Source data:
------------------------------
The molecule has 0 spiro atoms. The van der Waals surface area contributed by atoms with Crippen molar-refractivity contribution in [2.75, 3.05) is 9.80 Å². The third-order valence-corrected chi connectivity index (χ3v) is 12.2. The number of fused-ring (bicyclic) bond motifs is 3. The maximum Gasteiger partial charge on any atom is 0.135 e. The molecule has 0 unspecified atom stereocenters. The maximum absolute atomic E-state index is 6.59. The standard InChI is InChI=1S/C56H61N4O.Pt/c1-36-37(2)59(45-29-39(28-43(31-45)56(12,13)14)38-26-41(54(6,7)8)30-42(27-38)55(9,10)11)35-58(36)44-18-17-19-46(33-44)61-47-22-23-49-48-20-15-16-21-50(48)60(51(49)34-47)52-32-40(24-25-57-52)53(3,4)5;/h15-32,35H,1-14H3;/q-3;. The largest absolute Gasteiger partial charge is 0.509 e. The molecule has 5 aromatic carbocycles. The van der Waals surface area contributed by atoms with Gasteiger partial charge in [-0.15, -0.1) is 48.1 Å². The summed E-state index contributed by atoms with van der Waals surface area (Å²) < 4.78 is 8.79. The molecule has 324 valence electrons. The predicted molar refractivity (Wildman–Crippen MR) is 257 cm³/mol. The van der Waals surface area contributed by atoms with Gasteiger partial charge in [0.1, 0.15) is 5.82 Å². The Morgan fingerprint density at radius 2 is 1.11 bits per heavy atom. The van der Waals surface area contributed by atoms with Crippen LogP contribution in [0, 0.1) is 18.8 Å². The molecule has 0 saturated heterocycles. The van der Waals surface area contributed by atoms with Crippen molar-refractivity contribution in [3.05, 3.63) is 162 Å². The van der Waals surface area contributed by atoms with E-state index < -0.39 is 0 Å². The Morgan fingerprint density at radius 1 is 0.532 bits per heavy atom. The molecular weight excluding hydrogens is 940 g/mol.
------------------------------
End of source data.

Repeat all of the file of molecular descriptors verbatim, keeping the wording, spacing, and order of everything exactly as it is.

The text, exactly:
The molecule has 0 spiro atoms. The van der Waals surface area contributed by atoms with Crippen molar-refractivity contribution in [2.75, 3.05) is 9.80 Å². The third-order valence-corrected chi connectivity index (χ3v) is 12.2. The number of fused-ring (bicyclic) bond motifs is 3. The maximum Gasteiger partial charge on any atom is 0.135 e. The molecule has 0 unspecified atom stereocenters. The maximum absolute atomic E-state index is 6.59. The standard InChI is InChI=1S/C56H61N4O.Pt/c1-36-37(2)59(45-29-39(28-43(31-45)56(12,13)14)38-26-41(54(6,7)8)30-42(27-38)55(9,10)11)35-58(36)44-18-17-19-46(33-44)61-47-22-23-49-48-20-15-16-21-50(48)60(51(49)34-47)52-32-40(24-25-57-52)53(3,4)5;/h15-32,35H,1-14H3;/q-3;. The largest absolute Gasteiger partial charge is 0.509 e. The molecule has 5 aromatic carbocycles. The van der Waals surface area contributed by atoms with Gasteiger partial charge in [-0.15, -0.1) is 48.1 Å². The summed E-state index contributed by atoms with van der Waals surface area (Å²) < 4.78 is 8.79. The molecule has 324 valence electrons. The predicted molar refractivity (Wildman–Crippen MR) is 257 cm³/mol. The van der Waals surface area contributed by atoms with Gasteiger partial charge in [0.1, 0.15) is 5.82 Å². The Morgan fingerprint density at radius 2 is 1.11 bits per heavy atom. The van der Waals surface area contributed by atoms with Crippen LogP contribution in [0, 0.1) is 18.8 Å². The molecule has 0 saturated heterocycles. The van der Waals surface area contributed by atoms with Crippen molar-refractivity contribution in [3.05, 3.63) is 162 Å². The van der Waals surface area contributed by atoms with E-state index < -0.39 is 0 Å². The Morgan fingerprint density at radius 1 is 0.532 bits per heavy atom. The molecular weight excluding hydrogens is 940 g/mol.